Our View: Trade war exposes Port’s vulnerability

By / The Astorian

International trade can be complex.

But it is pretty clear what’s happening at the Port of Astoria as the United States and China engage in a trade war.

Astoria Forest Products, a log exporter, scaled back operations. The last ship bound for China, the African Raven, left in October. The Port trimmed staff through attrition to save money and moved out of its nicer offices on Pier 1 to the older Gateway Building.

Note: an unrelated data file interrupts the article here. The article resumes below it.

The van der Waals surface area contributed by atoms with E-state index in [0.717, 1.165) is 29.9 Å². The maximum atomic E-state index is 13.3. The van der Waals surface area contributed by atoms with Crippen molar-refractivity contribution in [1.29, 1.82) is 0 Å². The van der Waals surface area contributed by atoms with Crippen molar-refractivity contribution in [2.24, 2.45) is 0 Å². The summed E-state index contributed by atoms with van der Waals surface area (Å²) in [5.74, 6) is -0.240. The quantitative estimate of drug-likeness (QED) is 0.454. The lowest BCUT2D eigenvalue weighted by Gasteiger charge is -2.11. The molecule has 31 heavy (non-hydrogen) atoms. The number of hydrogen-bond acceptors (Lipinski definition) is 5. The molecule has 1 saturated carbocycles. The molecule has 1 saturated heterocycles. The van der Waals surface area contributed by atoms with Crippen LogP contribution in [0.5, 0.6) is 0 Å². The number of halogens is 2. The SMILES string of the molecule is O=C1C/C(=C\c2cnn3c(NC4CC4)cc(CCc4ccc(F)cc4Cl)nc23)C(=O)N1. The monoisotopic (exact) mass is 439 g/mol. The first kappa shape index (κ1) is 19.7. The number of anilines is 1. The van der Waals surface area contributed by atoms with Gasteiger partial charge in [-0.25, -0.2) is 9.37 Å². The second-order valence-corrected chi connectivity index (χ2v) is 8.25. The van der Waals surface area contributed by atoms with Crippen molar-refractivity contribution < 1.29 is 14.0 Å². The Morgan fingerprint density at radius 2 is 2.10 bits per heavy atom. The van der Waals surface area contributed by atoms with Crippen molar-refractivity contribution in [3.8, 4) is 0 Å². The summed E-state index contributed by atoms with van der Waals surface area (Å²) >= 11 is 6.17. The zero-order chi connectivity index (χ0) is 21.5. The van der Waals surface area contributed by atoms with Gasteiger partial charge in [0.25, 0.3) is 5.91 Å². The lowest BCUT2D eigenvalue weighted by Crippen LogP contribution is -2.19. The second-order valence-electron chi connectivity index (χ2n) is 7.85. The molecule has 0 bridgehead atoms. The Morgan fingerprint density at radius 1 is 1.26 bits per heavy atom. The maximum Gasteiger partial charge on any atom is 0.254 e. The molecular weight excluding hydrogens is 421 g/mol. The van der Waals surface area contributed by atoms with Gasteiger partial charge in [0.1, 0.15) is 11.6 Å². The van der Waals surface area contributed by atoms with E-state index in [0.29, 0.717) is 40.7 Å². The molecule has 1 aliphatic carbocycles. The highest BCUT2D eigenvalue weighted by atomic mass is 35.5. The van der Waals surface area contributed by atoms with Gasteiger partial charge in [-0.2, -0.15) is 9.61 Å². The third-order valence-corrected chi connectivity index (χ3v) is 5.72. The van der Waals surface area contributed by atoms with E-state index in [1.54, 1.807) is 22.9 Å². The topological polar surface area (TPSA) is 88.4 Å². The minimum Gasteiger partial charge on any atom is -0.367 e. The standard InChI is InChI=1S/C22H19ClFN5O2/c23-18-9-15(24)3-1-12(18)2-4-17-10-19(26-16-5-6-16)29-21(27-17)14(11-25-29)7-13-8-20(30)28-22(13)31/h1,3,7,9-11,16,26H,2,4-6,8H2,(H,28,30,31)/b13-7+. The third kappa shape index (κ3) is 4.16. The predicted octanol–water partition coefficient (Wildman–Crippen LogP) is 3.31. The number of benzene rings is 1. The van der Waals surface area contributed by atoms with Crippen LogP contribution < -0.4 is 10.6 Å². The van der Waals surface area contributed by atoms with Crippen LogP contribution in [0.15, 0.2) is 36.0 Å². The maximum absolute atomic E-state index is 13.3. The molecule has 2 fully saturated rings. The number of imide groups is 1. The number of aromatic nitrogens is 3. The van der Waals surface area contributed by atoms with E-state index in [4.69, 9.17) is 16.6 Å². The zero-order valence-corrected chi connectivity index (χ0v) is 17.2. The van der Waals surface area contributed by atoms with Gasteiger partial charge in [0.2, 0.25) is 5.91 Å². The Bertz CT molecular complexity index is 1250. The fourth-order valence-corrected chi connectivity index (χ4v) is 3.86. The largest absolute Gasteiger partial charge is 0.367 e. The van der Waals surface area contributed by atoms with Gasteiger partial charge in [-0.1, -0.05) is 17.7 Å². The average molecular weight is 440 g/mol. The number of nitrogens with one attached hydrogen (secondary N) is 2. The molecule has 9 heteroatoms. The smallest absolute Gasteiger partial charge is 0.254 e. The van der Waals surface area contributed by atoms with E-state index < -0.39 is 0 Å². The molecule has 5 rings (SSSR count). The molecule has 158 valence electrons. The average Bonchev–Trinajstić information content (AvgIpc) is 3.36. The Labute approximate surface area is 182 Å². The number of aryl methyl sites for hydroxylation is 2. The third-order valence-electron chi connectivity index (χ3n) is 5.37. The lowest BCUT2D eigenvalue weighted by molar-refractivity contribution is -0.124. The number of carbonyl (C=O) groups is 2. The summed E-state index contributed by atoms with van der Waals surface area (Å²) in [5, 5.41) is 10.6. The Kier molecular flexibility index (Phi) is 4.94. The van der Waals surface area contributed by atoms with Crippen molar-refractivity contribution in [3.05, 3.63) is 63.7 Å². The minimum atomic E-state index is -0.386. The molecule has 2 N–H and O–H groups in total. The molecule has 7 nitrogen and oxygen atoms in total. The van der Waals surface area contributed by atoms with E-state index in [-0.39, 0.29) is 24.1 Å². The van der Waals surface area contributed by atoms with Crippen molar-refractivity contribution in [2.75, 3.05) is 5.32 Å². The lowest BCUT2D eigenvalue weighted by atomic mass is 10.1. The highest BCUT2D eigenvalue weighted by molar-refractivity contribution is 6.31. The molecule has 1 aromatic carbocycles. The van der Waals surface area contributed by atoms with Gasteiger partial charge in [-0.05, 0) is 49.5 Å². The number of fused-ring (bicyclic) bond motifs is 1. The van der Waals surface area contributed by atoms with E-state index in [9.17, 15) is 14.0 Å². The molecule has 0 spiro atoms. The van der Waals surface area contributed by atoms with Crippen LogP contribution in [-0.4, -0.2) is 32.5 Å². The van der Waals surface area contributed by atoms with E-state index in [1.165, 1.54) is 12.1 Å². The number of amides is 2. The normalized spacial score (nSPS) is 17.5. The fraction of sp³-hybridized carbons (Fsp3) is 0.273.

As Edward Stratton reported in October, the Chinese imposed tariffs on hemlock, the most common type of lumber exported from Astoria, along with Douglas fir and spruce. Log exports total 50 to 55 million board feet per year and make up between 20% and 25% of the Port’s revenue.

A decade ago, there was some skepticism when the Port granted Westerlund Log Handlers a lease for a log export venture. Several prominent city and business leaders worried log handling at the Port would undermine seafood processors and emerging cruise ship traffic. Local mills, like Hampton Lumber in Warrenton, complained the Chinese paid more and undercut the domestic log market.